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Kraków Jazz Juniors Competition 2018

Kraków Jazz Juniors Competition 2018
Martin Longley By

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Jazz Juniors 2018
ICE Kraków Congress Centre/Piec Art Acoustic Jazz Club
Kraków, Poland
November 29-December 2, 2018

In 2017, the four-day Jazz Juniors competition was merged under the banner of Hitch On, with promises of a full duality for its 2018 42nd edition. Along the way, this didn't quite happen, and now this long Kraków weekender has become simply Jazz Juniors, even though that contestant definition reaches into a prospective entrant's early 30s. Also, there's a simultaneous side-festival running in tandem, with older, mostly Polish artists playing evening sets, following the afternoon competition performances, which featured three or four bands over the first two days.

All of this might sound unnecessarily complicated, but there is a line travelling between the two spheres, as the late night shows spotlit artists who had graduated as prize-winners in 2017. There has also been a significant re-jigging of the venue situation, with the ICE Congress Centre (partly used in the previous festival) now becoming the core location. Also, the late night sets now took place in yet another of the city's several fine jazz joints, the Piec Art Acoustic Jazz Club.

There were three outfits in competition on the first afternoon (29th). The Kacper Smoliński Quintet's leader played chromatic harmonica, unusually, preferring smooth, poppy melodies, for those who dig Stevie Wonder. We were not talking rusted iron filing blues harp here. Guitarist Piotr Scholz gave one solo awash with a horrid synth sound triggered via pedal. Who the hell pens an 'original' song titled "Life On Mars," with Bowie's ashes barely cooled? The band's second number was faster, with Smoliński operating more in the Toots Thielemans corner, with a crisp, staccato delivery for his solo.

The Arek Czernysz Trio had another unusual leader instrument (for a jazz combo), with an accordeon, joined by bass and drums. Coming down from Gdańsk, they offered three original tunes, painted with folksy hues, but with the percussion adding a rocky punch. Czernysz delivered a narrative flow, with gentle flourishes that were never bland, making dynamic shifts that skirted many moods. Relationships were always in fluctuating motion.

The Marcin Pater Trio were fronted by vibraphone, continuing the day's predilection for less likely lead instruments. The three-piece exposure, with just bass and drums, allowed the vibes to have a more varied, freed-up voice, being forceful in space, shimmers alternating with firm strikes.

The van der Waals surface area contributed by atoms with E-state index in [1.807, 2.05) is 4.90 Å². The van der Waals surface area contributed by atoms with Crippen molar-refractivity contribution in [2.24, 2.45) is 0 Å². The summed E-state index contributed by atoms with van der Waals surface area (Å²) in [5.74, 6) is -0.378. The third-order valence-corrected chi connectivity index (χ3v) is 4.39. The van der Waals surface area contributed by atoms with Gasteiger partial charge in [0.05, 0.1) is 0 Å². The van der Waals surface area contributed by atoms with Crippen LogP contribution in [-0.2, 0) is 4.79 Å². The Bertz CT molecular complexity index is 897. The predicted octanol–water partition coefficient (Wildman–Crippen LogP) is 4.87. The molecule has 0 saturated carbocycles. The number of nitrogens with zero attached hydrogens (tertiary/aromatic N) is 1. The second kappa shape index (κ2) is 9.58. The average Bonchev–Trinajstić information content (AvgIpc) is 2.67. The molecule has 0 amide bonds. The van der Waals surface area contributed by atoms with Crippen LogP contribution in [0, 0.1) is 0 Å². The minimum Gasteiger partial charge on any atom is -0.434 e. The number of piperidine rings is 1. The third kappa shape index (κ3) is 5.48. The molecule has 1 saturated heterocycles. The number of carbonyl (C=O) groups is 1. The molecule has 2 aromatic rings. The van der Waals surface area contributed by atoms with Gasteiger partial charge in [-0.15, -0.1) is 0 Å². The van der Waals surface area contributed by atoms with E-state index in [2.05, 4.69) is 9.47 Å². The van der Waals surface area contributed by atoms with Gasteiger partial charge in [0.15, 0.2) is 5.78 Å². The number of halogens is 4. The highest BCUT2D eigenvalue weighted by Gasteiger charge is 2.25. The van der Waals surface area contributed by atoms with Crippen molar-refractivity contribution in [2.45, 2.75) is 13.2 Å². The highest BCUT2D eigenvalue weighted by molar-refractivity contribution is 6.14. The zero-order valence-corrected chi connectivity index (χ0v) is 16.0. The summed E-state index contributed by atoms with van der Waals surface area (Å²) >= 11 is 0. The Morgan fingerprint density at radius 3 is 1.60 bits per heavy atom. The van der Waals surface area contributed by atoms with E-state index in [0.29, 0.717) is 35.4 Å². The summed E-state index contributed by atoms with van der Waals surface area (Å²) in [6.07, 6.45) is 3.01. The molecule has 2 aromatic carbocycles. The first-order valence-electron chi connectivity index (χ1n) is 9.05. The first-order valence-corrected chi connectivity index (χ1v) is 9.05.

The following afternoon (30th), there was an increase from three to four acts. The Rame Jazz 5tet arrived from Italy, to join the primarily Polish entrants, swirling around at first, before picking up a solid direction. Valentina Fin sang in Italian, and then introduced poetic matter, the second song opening with some prepared piano, like a floating fragment. All four of the pieces were slow coasters, with similar feels throughout.

One of the most striking impressions was immediately made by Rasp Lovers, who were like an expanded GoGo Penguin, with saxophone and guitar, the latter razoring device operated by chief tunesmith Szymon Wójcik. Franciszek Raczkowski's atonal piano solo broke up, and then the Raspers rocked out, but the guitar was sometimes too low in the mix, perhaps for deliberately democratic reasons. There was a lot of jazz in the rock, or was that the other way around? Their second work made a slow procession, with a feedback, bass and drum section, the leader sounding a touch like Phil Miller from National Health. This was a form of jazz rock, but with more than the usual amount of friction roughage.

The Entropia Ensemble had a clear vision, noticeably organised and refined, but coming across as being too controlled by their presumed leader pianist Marcel Baliński. Free jazz alto saxophone was present in a melodic form, crying raw, as the compositions combined hesitant minimalism and some folksy romping. GoGo Penguin seem to be a prime influence amongst emergent players nowadays, but then the Entropias surprised by cutting up a ballroom lullaby, closing out with a vocal-only, soft singsong end.

The Monika Malczak Quintet concluded the competition sets, choosing to deploy their barefoot leader-singer in an improvisatory environment, as songs were born from abstraction. The melodies sounded as though they had a folk root, a gentle freedom and organic suspension. The second number involved a cabaret waft, sung in English, with a very theatrical and serious articulation.

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